Basemate: Escape the frontend hustle

Create maintainable, dynamic and beautiful UIs easily in pure Ruby

basemate melts Rails and Vue.js down to one holistic Web Dev Framework. By progressively replacing the classic View-Layer, basemate deeply integrates a Vue.js based UI into Rails, offering optional prebuilt components. Use it to write dynamic Web-UIs with minimum effort and maximum dev happiness.

What exactly is basemate?

basemate = Rails + Vue.js

basemate is a Rails Engine, turning the MVC-Framework Ruby on Rails into a state-of-the-art Fullstack Web-Development Framework. With basemate you are able to write dynamic Web-Apps in pure Ruby. HTML, CSS and JavaScript are only used for adding special, custom UI behaviour that exceeds basemate's core functionality. The main goals are:

  • Reduction of complexity of modern web development, moving front and backend closer together
  • More maintainable UI code, using a component-based structure written in Ruby
  • Increased development speed and happiness, offering prebuilt UI-Components for classic requirements
  • Modern, dynamic UI feeling without the need to implement a separate JavaScript Application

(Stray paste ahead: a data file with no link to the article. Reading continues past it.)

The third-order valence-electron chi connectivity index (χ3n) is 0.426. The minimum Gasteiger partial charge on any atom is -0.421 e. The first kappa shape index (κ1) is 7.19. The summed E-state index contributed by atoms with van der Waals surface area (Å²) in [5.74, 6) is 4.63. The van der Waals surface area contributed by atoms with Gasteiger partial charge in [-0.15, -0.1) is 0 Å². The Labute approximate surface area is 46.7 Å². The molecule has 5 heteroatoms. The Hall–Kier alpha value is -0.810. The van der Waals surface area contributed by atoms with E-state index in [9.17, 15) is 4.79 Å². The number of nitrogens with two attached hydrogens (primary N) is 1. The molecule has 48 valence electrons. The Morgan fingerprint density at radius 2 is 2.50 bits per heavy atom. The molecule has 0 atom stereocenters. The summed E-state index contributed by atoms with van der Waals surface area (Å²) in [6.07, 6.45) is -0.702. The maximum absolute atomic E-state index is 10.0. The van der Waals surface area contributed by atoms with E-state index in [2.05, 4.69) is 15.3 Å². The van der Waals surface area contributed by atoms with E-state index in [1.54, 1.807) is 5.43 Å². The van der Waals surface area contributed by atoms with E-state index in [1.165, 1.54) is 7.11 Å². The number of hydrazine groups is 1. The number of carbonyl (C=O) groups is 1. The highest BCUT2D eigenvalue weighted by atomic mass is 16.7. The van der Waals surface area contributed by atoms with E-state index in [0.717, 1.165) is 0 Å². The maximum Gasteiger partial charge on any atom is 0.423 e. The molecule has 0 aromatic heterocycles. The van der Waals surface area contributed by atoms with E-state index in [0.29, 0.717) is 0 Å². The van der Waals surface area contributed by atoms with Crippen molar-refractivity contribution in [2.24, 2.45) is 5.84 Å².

basemate progressively replaces the classic Rails-View-Layer. You are able to use it alongside your classic views and incrementally turn your Rails-App into a dynamic, more maintainable Web-App.

Why basemate?

Back in the days, we fell in love with Rails because it was simple to create applications using just Ruby and not much else. Nowadays, Web Apps often have to be dynamic. Users don’t enjoy static request-response websites with constant full page reloads. They are used to native Apps and the so called “App-feeling”. Right now, Rails doesn’t serve you well here.

To get this feeling, we started to create fullblown Javascript applications and reduced Rails to a pure JSON API. Now we got that dynamic “App-feeling” on our UIs, but increased the complexity in our development by introducing a separate full-blown frontend framework. Implementing two separate systems (backend-api, frontent-app) is a pain: Two different code bases, two repositories to maintain, two different deployment schedules, two test environments, two everything...!

This sophisticated architecture for sure offers a lot of flexibility and possibilites how to extend your systems. But you know what? We didn’t need that flexibility! In 90% of our projects, we just had to create a straight forward app for a small to medium-size company but ended up setting up an architecture which would be suitable for big enterprises with lots of engineers and big budgets.